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Working on Contemporary opera and music theatre in Austria and the UK – a difference?

Bregenz Festspiele KAZ Made in Britain Programme Book 2007

Sitting in a vocal master class as a student at the Royal Academy of Music in London, the eminent international soprano, Elizabeth Soderstrom, declaimed that you “should sing every performance as if it is your last. There are no guarantees in this business. Every operatic role and the challenges of every opera house must be given full thought and full commitment. It is a hard craft but with rewards far beyond riches”.

I have been so far in my career been very fortunate to be involved in many interesting and indeed inspiring operatic projects in some of the most exciting venues in the world and the Elizabeth Soderstrom’s words still hold a resonance for me today.

My experiences of contemporary music theatre in Austria and in the UK have been wide-ranging and very mixed. Large pieces in Austria and in the UK well attended and some smaller scale works not so well attended. Some works even delivered without an audience ( well actually in that particular case an audience of 8 witnessed a performance given by Music Theatre Wales of Andrew Toovey’s opera “Ubu” in 1992 as part of its regional touring programme).

My first experience of working on contemporary music theatre in Austria was singing in the world premiere of Olga Neuwirth’s music theatre piece “Bahlamms Fest”. This masterful work with a devastating production by Nicholas Broadhurst to designs by the Brother’s Quay accompanied by Austria’s leading contemporary music ensemble Klangforum thrilled audiences in Vienna at its premiere in 1999 as part of the Wienerfestwochen. Audiences queued around the Sofiensalle in order to either beg, borrow or steal a ticket for this “must see” event. Further performances of other works in Austria (Ligeti’s “Le Grand Macabre” and the world premiere of Neuwirth’s latest musical theatre offering “Lost Highway” have also been met with the same reaction.

In the UK performances of Sir Harrison Birtwistle’s “Gawain” at the Royal Opera, Covent Garden or David Sawer’s “From Morning to Midnight” at English National Opera and Thomas Ades’s “Powder Her Face” for Aldeburgh and Almeida Opera has attracted the same audience reaction.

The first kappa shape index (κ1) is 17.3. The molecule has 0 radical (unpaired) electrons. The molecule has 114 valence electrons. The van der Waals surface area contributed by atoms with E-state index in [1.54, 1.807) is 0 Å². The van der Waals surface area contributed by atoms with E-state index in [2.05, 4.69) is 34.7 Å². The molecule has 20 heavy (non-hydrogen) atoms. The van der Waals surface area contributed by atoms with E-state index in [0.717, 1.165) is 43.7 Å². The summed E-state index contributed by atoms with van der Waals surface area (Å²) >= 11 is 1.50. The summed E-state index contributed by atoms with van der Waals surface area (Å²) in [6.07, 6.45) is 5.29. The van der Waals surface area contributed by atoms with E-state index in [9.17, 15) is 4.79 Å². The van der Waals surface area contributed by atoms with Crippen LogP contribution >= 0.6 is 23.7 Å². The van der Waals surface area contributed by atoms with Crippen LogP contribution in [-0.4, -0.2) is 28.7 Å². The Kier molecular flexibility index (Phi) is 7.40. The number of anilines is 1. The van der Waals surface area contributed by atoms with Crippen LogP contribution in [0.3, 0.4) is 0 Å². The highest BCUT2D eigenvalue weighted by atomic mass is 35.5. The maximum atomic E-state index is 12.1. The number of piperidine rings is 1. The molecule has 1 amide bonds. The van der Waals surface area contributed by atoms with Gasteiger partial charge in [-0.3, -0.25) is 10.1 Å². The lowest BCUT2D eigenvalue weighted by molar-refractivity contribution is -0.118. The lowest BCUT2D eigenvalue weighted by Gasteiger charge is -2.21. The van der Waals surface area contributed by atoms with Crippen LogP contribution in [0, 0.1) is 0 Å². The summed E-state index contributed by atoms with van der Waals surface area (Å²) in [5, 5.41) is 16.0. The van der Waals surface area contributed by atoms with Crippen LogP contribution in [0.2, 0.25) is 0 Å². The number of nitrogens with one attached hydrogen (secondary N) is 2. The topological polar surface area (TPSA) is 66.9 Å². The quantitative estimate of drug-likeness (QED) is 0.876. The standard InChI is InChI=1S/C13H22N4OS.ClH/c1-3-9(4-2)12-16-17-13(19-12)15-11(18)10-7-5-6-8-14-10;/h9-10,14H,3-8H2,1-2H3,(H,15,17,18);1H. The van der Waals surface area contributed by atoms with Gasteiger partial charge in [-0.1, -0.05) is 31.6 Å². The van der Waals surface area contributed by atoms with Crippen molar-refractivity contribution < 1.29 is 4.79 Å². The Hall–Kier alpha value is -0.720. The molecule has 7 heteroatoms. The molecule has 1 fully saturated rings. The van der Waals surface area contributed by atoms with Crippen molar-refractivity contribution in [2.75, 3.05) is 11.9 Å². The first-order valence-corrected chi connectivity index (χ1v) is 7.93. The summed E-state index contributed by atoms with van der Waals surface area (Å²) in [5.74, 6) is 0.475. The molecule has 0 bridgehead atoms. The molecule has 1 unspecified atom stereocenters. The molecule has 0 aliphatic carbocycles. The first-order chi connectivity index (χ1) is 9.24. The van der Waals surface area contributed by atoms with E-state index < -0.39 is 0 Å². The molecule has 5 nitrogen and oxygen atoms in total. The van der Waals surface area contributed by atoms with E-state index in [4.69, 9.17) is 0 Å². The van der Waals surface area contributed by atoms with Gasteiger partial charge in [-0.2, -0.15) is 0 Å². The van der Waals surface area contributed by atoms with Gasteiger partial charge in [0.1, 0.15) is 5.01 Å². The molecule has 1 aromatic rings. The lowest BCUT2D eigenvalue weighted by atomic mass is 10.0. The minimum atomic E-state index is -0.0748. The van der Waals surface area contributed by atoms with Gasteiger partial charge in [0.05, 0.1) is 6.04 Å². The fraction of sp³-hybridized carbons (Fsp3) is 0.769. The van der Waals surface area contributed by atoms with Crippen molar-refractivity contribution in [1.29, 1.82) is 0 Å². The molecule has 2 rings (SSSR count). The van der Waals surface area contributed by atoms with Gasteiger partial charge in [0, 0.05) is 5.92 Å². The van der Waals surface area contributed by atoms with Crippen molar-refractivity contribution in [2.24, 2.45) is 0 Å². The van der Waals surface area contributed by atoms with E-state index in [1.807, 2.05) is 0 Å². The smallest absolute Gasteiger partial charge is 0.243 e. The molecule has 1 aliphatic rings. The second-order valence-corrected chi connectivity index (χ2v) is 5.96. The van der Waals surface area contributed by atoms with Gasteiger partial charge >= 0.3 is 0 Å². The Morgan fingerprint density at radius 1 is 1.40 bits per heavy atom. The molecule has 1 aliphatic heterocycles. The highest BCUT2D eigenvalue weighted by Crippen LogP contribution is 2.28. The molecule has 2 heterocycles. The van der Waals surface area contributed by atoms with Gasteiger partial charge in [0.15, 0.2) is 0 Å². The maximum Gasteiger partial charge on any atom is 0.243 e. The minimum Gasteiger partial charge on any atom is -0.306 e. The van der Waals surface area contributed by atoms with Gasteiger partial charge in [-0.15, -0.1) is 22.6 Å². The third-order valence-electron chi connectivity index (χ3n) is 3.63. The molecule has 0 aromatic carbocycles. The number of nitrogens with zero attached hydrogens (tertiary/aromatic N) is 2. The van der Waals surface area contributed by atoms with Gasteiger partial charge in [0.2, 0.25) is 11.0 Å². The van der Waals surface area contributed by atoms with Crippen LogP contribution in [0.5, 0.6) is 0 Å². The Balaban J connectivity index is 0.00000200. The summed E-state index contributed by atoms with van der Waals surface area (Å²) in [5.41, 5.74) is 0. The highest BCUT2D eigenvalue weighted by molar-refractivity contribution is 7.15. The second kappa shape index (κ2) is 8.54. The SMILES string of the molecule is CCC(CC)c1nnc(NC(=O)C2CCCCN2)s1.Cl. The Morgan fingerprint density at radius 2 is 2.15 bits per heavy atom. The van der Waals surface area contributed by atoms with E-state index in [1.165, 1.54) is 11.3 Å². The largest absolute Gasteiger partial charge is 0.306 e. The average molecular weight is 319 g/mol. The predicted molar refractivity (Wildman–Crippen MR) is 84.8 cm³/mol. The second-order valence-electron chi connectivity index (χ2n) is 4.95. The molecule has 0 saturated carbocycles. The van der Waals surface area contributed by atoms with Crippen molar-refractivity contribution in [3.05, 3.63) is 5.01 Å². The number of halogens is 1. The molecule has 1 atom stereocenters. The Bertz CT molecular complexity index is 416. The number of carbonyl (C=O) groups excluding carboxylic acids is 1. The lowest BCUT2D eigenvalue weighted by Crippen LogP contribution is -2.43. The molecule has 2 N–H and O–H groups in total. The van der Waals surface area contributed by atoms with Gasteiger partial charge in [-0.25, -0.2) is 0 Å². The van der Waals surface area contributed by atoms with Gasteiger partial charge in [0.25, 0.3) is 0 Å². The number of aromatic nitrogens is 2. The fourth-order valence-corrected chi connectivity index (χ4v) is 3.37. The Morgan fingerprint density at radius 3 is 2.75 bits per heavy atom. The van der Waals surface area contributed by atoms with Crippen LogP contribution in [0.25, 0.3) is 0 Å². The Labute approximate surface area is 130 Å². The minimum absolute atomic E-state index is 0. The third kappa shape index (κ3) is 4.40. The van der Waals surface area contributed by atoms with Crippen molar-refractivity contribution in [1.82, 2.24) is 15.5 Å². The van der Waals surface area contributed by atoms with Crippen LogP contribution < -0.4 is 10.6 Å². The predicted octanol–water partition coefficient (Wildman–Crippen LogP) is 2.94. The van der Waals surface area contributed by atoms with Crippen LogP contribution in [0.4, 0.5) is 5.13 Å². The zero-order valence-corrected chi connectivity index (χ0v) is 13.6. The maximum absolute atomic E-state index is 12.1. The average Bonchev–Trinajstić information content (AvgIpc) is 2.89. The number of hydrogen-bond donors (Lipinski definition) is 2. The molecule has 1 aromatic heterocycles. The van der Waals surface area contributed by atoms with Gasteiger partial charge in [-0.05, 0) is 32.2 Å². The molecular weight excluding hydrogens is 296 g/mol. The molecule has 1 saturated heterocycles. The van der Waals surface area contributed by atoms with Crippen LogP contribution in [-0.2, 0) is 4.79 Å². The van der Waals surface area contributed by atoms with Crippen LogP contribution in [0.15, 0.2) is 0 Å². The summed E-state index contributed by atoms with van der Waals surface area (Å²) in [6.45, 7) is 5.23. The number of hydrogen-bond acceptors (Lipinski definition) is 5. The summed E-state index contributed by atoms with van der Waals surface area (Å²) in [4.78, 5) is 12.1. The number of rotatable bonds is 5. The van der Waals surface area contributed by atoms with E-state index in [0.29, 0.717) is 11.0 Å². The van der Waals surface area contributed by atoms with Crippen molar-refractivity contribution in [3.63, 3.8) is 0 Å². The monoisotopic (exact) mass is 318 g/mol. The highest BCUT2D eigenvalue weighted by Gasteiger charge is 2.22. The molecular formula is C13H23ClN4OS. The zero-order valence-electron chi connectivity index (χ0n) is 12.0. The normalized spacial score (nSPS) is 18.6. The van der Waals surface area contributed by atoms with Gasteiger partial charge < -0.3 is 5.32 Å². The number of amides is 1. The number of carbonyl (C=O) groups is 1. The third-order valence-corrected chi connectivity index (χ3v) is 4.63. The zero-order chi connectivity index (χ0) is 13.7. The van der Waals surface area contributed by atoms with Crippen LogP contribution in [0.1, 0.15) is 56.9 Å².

In each case the public reaction was the same but often the artistic vision was very different.

For me as a performer the real goal is to make the work of the highest standard regardless of the venue.

The job of presenting contemporary opera and music theatre is made more difficult by the challenges of private funding not to mention the challenges of government funding. With many companies trying to make budgets balance it sometimes becomes a case that external politics control the way in which contemporary opera and music theatre is sanctioned and performed. On a funding level it is evident that contemporary opera and music theatre is given far greater core funding through government subsidies in Austria than in the UK and indeed there is a greater entrepreneurial feel amongst the companies I have worked for in Austria with people really feeling that they own a right to make the case for contemporary opera and music theatre. I am amazed by this fact.
There is a culture of actually going to see things in Austria which we seem to have lost in the UK. In the UK it seems to be the same core people who attend each contemporary musical event and I am only too glad that they keep coming. Long may that continue.

In order for contemporary opera and music theatre to survive there is a need to create a culture of “must see” events. Austria is ahead on this at the moment. Presenting new works and getting an audience to see them and then allowing the audience to make the decision as to whether the piece will stand or fall by its own merits is paramount for this art form to survive. Too often in the main stream operatic arena contemporary opera and music theatre is often presented grudgingly to fulfil government funding requirements and placed between countless performances of the more traditional works as if no one would notice that they are there at all.

Yes, there are differences between working on contemporary opera and music theatre in Austria and the UK, in both language and culture. These are not major differences and I suppose it’s the differences that makes the work challenging, exciting and very rewarding.

Andrew Watts
Artistic Director of London Contemporary Opera


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